The final analysis of the Phase III NExUS (NSCLC research Experience Utilizing Sorafenib) trial evaluating sorafenib (Nexavar? (1), Bayer Healthcare Pharmaceuticals, Inc and Onyx Pharmaceuticals, Inc.) tablets in patients with advanced non-squamous non-small cell lung cancer (NSCLC) showed that the study did not meet its primary endpoint of improving overall survival in the first-line setting.

Non-small cell lung cancer (NSCLC) (2) accounts for 85-90% of diagnosed lung cancers and is a disease in which malignant (cancer) cells form in the tissues of the lung. It is characterized by several types of lung cancers, each of which grow and spread in different ways, including: squamous cell carcinoma, adenocarcinoma, and large cell carcinoma.

Every year 1.4 million people worldwide will be diagnosed with lung cancer. There are nearly 205,000 new cases in the United States and approximately 375,000 new cases in Europe each year. Annual deaths as a result of non small cell lung cancer are estimated at 160,000 in the United States and 342,000 in Europe.

Trial Design

NExUS, a phase III, randomized, double-blind, placebo-controlled study evaluated trial, evaluated sorafenib versus placebo in combination with two chemotherapeutic agents, gemcitabine and cisplatin, in treatment-naive non-small cell lung cancer patients.

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The primary endpoint was overall survival, and secondary endpoints included progression-free survival, tumor response and safety. Patients were randomized to receive 400 mg of oral sorafenib or matching placebo twice daily, in addition to gemcitabine and cisplatin for up to six cycles. Subsequently, patients continued in a maintenance phase where sorafenib or placebo was administered as a single agent. The study enrolled approximately 900 patients from sites throughout Europe, South America, Asia Pacific and the Middle East.

A positive secondary endpoint of progression-free survival (PFS) was observed in the trial. The safety and tolerability of the treatment triplet was as expected and did not show any new or unexpected toxicities. Data from this study are expected to be presented at an upcoming scientific meeting.

Enrollment in NExUS commenced in February 2007. In 2008, based on the results seen in a previous sorafenib first-line NSCLC Phase III trial, the NExUS study protocol was amended to stop enrolling and treating squamous cell carcinoma patients. Of the squamous cell patients who were enrolled in the NExUS trial before the amendment, a higher mortality was observed. This finding was consistent with what was seen in the previous trial.

Differentiated Mechanism
Sorafenib, an oral anti-cancer therapy, is currently approved in more than 90 countries the treatment of hepatocellular carcinoma (HCC), or liver cancer and in more than 95 countries for the treatment of patients with advanced renal cell carcinoma (RCC), or kidney cancer. Sorafenib inhibits both the tumor cell and tumor vasculature. In preclinical studies, Sorafenib has been shown to inhibit members of two classes of kinases thought to be involved in both cell proliferation (growth) and angiogenesis (blood supply) ? two important processes that enable cancer growth. These kinases included Raf kinase, VEGFR-1, VEGFR-2, VEGFR-3, PDGFRB, KIT, FLT-3 and RET.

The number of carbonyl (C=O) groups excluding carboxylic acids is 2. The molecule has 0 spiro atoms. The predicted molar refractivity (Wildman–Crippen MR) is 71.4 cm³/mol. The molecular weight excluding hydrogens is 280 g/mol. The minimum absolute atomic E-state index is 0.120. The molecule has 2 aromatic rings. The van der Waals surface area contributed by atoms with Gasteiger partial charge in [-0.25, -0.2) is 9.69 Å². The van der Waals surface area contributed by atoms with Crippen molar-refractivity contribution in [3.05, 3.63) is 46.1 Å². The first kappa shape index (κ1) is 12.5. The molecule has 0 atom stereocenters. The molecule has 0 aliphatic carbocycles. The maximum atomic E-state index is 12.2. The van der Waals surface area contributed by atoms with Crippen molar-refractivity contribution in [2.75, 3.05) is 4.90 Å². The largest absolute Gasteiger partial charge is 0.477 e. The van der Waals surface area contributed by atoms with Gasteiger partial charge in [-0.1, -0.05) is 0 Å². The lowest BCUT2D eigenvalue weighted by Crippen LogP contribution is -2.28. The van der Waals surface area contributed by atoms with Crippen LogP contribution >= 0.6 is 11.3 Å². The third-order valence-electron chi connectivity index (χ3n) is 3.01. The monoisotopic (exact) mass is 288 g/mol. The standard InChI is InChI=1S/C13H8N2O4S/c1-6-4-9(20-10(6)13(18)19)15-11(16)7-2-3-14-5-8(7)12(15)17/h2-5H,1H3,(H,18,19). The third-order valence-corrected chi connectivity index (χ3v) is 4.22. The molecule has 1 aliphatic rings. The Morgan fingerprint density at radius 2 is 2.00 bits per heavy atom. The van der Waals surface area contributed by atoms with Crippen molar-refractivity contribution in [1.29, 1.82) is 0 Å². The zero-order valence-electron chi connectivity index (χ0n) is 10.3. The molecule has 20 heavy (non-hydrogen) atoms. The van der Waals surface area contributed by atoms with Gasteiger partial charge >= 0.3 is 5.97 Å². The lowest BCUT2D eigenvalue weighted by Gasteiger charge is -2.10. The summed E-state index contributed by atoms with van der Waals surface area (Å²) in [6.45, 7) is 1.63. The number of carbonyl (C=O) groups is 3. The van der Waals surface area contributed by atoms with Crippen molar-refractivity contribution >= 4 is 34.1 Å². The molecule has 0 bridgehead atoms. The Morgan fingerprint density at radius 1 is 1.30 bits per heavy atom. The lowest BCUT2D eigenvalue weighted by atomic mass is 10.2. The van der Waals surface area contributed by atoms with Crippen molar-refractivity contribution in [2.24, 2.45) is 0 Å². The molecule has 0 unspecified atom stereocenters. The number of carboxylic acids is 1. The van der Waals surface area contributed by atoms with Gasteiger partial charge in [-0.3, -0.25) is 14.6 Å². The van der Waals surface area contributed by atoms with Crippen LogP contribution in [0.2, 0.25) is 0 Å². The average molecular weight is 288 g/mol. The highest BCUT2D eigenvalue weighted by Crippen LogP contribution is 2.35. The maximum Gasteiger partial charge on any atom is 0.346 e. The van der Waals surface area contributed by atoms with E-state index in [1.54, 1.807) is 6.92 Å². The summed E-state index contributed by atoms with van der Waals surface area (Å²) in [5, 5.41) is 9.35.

Sorafenib is also being evaluated by the companies, international study groups, government agencies and individual investigators as a single agent or combination treatment in a wide range of cancers, including lung, thyroid, breast, ovarian and colorectal cancer and as an adjuvant therapy for liver and kidney cancer.

Further analysis
Bayer and Onyx will further review the findings of the NExUS analysis to determine what, if any, impact these data might have on other ongoing clinical trials evaluating the safety and efficacy of sorafenib.

“Bayer and Onyx are disappointed with these results, in particular, for patients who are suffering from this deadly disease,” said Dr. Dimitris Voliotis, Vice President, Global Clinical Development Oncology, Bayer HealthCare. “We are confident in our clinical trial program exploring Nexavar’s potential in a variety of tumor types, including lung cancer. Based on encouraging data from a recently presented prospective biomarker trial and Phase II signal-generating lung cancer studies, we believe it’s critical to continue our evaluation of Nexavar in combination with targeted agents and as a monotherapy in later lines of treatment in lung cancer patients.”

Sorafenib is being evaluated by the companies and individual investigators in a variety of treatment settings for patients with non-small cell lung cancer, including a Phase III monotherapy study in the third- and fourth-line setting and Phase II studies in combination with other therapies in the second-line setting.

(1) Nexavar? (sorafenib) tablets is a registered trademark of Bayer Healthcare Pharmaceuticals, Inc.
(2) Ferlay J, et al., GLOBOCAN 2002. Cancer Incidence, Mortality and Prevalence Worldwide. IARC CancerBase No.5, Version 2.0. IARCPress, Lyon, 2004.

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